I think he's great at what he does. Totally into the theatrical thing and it was real interesting to be a part of something like that because I had never done anything like that before. There were just so many cool things going on onstage. It was like a little show and it was very interesting.
Do you prefer being a solo artist over being in a band?
I like doing both but I definitely like being a solo artist more because then I get to pursue my own direction. I can pursue my own vision and just do what I want. There's more total freedom. I get to express myself in exactly the way I want but there's something to be said for being a sideman also. It's kind of cool being a part of someone else's vision and just playing more of a secondary role. That's kind of fun also. Each has it's own merit.
Why do you enjoy doing guitar clinics?
It's just a way for me to connect with my audience. I actually learn a lot from guitar clinics because there's a lot of dialogue. There's a lot of question and answer and I learn from the people. What they like about what I do. It, a lot of times, helps steer me in the right direction because I learn just what things that I'm writing and playing are connecting with them. Sometimes it's surprising and sometimes it's not to learn exactly what they're digging.
You've put out two instructional videos. What all is involved in that?
Basically you just plan out in advance what you want to cover in your video. Then you pretty much show up and they start filming you and you basically just teach and play. I did both of my videos really quickly. They're an hour long. The first one I did in about 65 minutes and the second one took no longer than an hour and 20 minutes. I just go in and knock them out and all the work is done in advance. All the preparation.
How did you get on the Shrapnel Records label?
Actually I've been on that label twice. My first record, Mind's Eye, came out and that was on Shrapnel. Then I kind of went to some of the bigger labels for a while. I was with Polygram, Mercury, and Epic and Relativity. Then at some point I went back. My latest three records have been on Shrapnel. The Maze, the Live! record, and the new one, Defying Gravity.
Do you prefer that label over the other ones you've been on?
You get lost in the shuffle with some of the bigger labels because they have lots of big artists. They tend to pay a lot more attention to the bigger artists so you kind of get overlooked. Whereas on the smaller labels, especially Shrapnel or a label that kind of specializes in the guitar stuff, you get a lot more attention. There's things to be said for both but at this point it's kind of better being with a more boutique type of label that does guitar stuff and understands guitar stuff.
Can you tell us a little about your latest release, Defying Gravity?
I have Steve Smith on drums. Dave LaRue from the Dregs on bass. David Rosenthal on keyboards. Stylistically, it's really varied. There's some heavy stuff in there. There's some more Latin acoustic sounding stuff. There's some soulful ballady type of stuff. I'm really trying to mix it up and just incorporate a lot of different elements and express a lot of different things. Cover a lot domain stylistically.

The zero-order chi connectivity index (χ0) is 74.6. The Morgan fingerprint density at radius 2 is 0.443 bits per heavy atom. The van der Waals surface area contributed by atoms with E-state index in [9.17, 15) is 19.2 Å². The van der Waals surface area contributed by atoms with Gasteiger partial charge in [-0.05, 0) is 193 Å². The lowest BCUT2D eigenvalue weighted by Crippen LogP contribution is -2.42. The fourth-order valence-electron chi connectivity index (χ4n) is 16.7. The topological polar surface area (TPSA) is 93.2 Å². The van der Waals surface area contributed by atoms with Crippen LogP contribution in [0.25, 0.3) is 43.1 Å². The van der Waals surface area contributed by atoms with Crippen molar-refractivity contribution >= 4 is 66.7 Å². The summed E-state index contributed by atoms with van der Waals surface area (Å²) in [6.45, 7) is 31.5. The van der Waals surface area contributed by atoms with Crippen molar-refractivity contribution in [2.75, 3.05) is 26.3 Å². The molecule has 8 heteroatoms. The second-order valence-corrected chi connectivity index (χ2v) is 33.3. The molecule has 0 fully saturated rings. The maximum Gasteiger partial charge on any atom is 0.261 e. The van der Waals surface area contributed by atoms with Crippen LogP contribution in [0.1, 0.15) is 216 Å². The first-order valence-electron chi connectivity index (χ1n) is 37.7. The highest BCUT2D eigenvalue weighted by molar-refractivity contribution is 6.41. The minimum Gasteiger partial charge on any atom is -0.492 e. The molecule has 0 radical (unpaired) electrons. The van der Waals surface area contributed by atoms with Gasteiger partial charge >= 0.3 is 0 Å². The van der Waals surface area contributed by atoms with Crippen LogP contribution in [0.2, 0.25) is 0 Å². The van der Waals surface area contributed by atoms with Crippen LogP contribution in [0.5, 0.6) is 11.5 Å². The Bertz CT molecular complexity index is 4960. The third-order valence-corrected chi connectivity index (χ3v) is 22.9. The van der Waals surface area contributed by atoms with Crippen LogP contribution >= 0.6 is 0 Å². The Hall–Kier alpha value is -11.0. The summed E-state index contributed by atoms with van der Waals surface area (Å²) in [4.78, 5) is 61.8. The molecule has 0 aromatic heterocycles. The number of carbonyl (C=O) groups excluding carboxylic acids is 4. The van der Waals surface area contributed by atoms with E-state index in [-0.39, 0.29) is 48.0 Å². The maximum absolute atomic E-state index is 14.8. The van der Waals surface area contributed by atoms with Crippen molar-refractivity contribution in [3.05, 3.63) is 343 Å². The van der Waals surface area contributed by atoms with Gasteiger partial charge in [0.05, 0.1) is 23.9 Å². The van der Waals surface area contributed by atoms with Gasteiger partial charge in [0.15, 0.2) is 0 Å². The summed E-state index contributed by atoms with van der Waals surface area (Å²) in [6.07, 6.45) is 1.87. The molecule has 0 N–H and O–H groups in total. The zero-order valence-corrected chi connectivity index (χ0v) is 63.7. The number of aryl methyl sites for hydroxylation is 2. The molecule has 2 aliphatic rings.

I like the "Out And Beyond" track. I thought that sounded really good.
Thanks. That's actually one of my favorites on the record.
Are there any tracks on the new CD that really stand out the most?
I like "Out And Beyond" a lot. "Last Road Home". I also like the song "Equinox". Kind of stands out. A lot of times with me, it's not the shred stuff that is my favorite stuff. A lot of the guys who are playing guitar seem to like the shred stuff the most. I tend to like the real soulful and the melodic stuff like "Out And Beyond" and "Last Road Home". I'm just into that a lot more. The more expressive stuff.
A lot of people are impressed with guitarists like Vinnie Vincent because they can shred a guitar but I feel it takes away from the melody of a song. I like melody more.
Yeah, me too.
How did you get together with the gentlemen who play on your CD?
Dave LaRue on bass played on my last record also. I had played with him in the past and loved his playing. So basically he was my idea. Steve Smith from Journey and Vital Information was the record company's idea and he's incredible so it was a great idea to me. David Rosenthal on keyboards was an old acquaintance of mine. I had known him for years and always thought that it would be great to get him to play on one of my projects and so I thought he would be good on this one.
What would you attribute your longevity in the music business to?
I think it's just sticking to what I do best and what I love doing instead of jumping on any of the bandwagons. I've watched music change a lot. The popular styles over the years have been all over the place and I haven't jumped on any of the bandwagons. I've just continued to do what I love doing and continue to play from the heart and from the soul. I think people can kind of feel that. They know if you're not feeling it and they know if it's not real. They know if you're trying to fake it. You can't get away with it and so I think I've been lucky in a lot of ways but also just sticking to what I love to do. It's been a real advantage.
You have those who play music because they actually like it and you have those who want to get rich.
Money and fame.
What do you think of the music scene today?
Just as always, there's some good stuff out there and some crappy stuff out there. Just like always actually.
Are there any artists you haven't worked with yet that you'd like to work with in the future?
There would be tons of them actually. Anywhere from Jeff Beck to Carlos Santana. I could just go on and on.